Terrifying Iraq

The coalition's war has given rise to terrorism.

Brendan O'Neill

Brendan O'Neill
chief political writer

Topics Politics

Who was behind the four suicide bombings in Baghdad yesterday, which left 42 dead, 224 injured and coalition officials shaken? No individual or group has claimed responsibility, much less articulated a political rationale to their outrageous acts. Yet there has been no shortage of Western commentators and politicians speculating over who detonated the bombs and why.

The front page of today’s UK Sun says ‘42 die in “Osama” hell’, claiming that the attacks ‘bore the hallmarks of…fanatical followers of Osama bin Laden’. Those who support the United Nations taking the reins in postwar Iraq claim the attacks are the work of an emerging liberation movement, and ‘as long as there’s an [American] occupation, the resistance will grow’. One security expert says the reason the Red Cross got bombed is because ‘to Islamic fundamentalists, the Red Cross symbolises the Richard the Lionheart crusades in which Muslims died’ (1).

That the attacks can be interpreted in such diverse ways points to a deeper uncertainty and confusion over postwar Iraq. Commentators and coalition officials are projecting their prejudices on to events in Baghdad, in an attempt to understand what is happening and to put the case for what should happen next. They are imposing their own scripts – complete with ‘foreign fighters’ or old-fashioned national liberation movements – on to what seem like, in the words of one Red Cross official, ‘un-understandable’ events (2).

In truth, the nihilistic attacks are a product of the coalition’s hollow war and its increasingly risk-averse occupation. In destroying the state bodies that dominated Iraq for the past 30 years, without putting anything in their place, the coalition’s invasion gave rise to opportunistic armed groups. And the nervous occupation of Iraq – with its emphasis on minimising engagement and reducing the risk of casualties among coalition forces – creates a climate in which a couple of bloody bombs can have a disproportionate impact both on coalition morale and world opinion. Having created the space for the rise of terrorist groups in Iraq, the coalition’s fearful response to such groups effectively invites further attack.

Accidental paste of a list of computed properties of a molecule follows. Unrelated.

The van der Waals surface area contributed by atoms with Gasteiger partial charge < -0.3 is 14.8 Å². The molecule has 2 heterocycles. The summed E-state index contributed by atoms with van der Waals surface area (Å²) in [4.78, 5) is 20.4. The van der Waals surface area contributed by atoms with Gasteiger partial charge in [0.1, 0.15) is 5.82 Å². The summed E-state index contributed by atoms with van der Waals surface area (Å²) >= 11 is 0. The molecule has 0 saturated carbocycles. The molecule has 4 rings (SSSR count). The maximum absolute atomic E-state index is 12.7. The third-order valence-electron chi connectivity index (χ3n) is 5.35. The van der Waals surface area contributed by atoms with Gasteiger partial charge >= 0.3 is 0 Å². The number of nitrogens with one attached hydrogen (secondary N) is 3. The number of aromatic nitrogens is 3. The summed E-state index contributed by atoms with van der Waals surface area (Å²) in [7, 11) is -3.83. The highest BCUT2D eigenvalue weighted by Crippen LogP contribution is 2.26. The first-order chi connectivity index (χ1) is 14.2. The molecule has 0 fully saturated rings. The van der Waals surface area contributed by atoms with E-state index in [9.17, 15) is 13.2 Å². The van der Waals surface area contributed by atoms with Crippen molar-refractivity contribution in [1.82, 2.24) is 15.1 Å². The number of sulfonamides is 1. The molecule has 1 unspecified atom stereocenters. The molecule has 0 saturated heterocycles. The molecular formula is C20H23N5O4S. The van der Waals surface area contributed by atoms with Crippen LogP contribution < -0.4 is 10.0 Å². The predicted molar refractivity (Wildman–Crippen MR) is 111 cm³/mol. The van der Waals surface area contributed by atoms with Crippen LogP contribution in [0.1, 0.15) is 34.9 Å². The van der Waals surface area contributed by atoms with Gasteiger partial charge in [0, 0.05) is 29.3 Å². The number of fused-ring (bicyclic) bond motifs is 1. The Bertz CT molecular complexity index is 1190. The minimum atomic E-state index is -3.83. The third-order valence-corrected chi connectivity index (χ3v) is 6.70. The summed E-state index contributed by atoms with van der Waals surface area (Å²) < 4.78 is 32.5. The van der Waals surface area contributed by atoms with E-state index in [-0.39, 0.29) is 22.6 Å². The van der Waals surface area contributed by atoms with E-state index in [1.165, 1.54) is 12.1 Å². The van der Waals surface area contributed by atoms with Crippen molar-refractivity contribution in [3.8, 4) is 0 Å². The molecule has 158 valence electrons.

America and Britain’s war created a vacuum; it destroyed the central authority in Iraq when there was nothing else to take over. After 30 years of Saddam’s Ba’ath Party dominating every aspect of political life, there is no other political group with the legitimacy or mass support to take the reins in postwar Iraq. Bush officials discovered this after the war, when their attempts to install Ahmed Chalabi – a Pentagon-trained Iraqi exile who has lived in Washington and London for the past 45 years – as a new interim leader were greeted with contempt. ‘Every time you mention Chalabi’s name to an Iraqi, they want to puke’, admitted one official.